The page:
Note: Yes, you do still see Weisman on the Iowa sidelines. He works as a strength and conditioning assistant coach (unless that’s changed in the last few months). That’s what he wanted to be all along.
Why No. 96? — I’m sorry, but Iowa won four games in 2012 and this was the third best.
PREVIOUS COVERAGE OF THE GAME
Game story from 2012
IOWA CITY — Mark Weisman ran off the field severely biting through his lower lip.
He’s a fullback to the bone. The fullback code, apparently, is no smiling. Not even after you replace the top two running backs, rush for 113 yards and score three touchdowns. Not even when you changed the course of a game your team desperately needed to win.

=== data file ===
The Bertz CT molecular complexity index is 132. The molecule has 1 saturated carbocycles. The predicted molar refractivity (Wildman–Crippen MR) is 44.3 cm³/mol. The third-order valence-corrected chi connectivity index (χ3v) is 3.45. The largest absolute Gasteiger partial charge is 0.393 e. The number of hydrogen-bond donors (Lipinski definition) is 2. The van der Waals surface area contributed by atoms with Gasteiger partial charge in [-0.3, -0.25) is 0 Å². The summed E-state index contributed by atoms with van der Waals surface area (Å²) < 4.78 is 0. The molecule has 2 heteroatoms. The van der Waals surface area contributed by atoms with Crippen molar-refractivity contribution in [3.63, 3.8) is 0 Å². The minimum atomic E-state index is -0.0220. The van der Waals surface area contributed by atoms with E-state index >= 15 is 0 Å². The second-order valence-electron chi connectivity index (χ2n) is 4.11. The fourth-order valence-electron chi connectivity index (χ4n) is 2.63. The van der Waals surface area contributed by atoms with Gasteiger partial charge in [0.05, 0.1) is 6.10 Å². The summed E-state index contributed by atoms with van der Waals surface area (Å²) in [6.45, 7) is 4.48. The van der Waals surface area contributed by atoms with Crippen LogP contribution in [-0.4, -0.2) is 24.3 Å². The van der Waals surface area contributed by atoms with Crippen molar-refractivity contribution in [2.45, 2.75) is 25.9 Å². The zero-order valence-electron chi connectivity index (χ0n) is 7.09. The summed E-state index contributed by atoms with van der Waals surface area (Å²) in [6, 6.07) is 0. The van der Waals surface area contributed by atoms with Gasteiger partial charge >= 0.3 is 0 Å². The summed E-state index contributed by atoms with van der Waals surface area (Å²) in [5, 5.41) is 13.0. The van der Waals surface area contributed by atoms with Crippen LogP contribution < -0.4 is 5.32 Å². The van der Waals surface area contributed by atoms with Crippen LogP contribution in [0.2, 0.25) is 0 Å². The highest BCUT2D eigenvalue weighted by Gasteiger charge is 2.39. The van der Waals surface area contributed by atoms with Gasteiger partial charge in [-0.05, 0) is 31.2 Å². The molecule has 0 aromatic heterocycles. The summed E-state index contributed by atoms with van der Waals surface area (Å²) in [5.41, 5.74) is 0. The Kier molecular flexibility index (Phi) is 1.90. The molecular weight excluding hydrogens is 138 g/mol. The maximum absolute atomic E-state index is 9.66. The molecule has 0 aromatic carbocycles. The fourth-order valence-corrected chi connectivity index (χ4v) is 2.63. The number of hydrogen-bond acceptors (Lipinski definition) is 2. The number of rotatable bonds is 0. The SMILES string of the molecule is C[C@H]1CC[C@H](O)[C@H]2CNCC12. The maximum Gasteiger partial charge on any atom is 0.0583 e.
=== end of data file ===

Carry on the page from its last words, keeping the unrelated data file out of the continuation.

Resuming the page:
Weisman powered the Hawkeyes’ 27-16 victory over Northern Iowa with 146 total yards, helping Iowa (2-1) shake off last week’s bitter loss to Iowa State and energizing 70,585 fans Saturday at Kinnick Stadium.
Yes, it was a cheer for Weisman when the student section chanted “release the beast” in the fourth quarter. No smile for Weisman, who trotted off the field after a quick TV interview, his face covered in the black rubber shards that make up the FieldTurf surface.
“That’s kind of my personality,” Weisman said. “It’s always work and work.”
That’s the fullback code.
Weisman, a sophomore transfer from the Air Force Academy, knows all about codes. He lost 25 pounds while going through boot camp at Air Force. About the 50th time he didn’t make his bed right and had it flipped on him, he decided the military life wasn’t for him.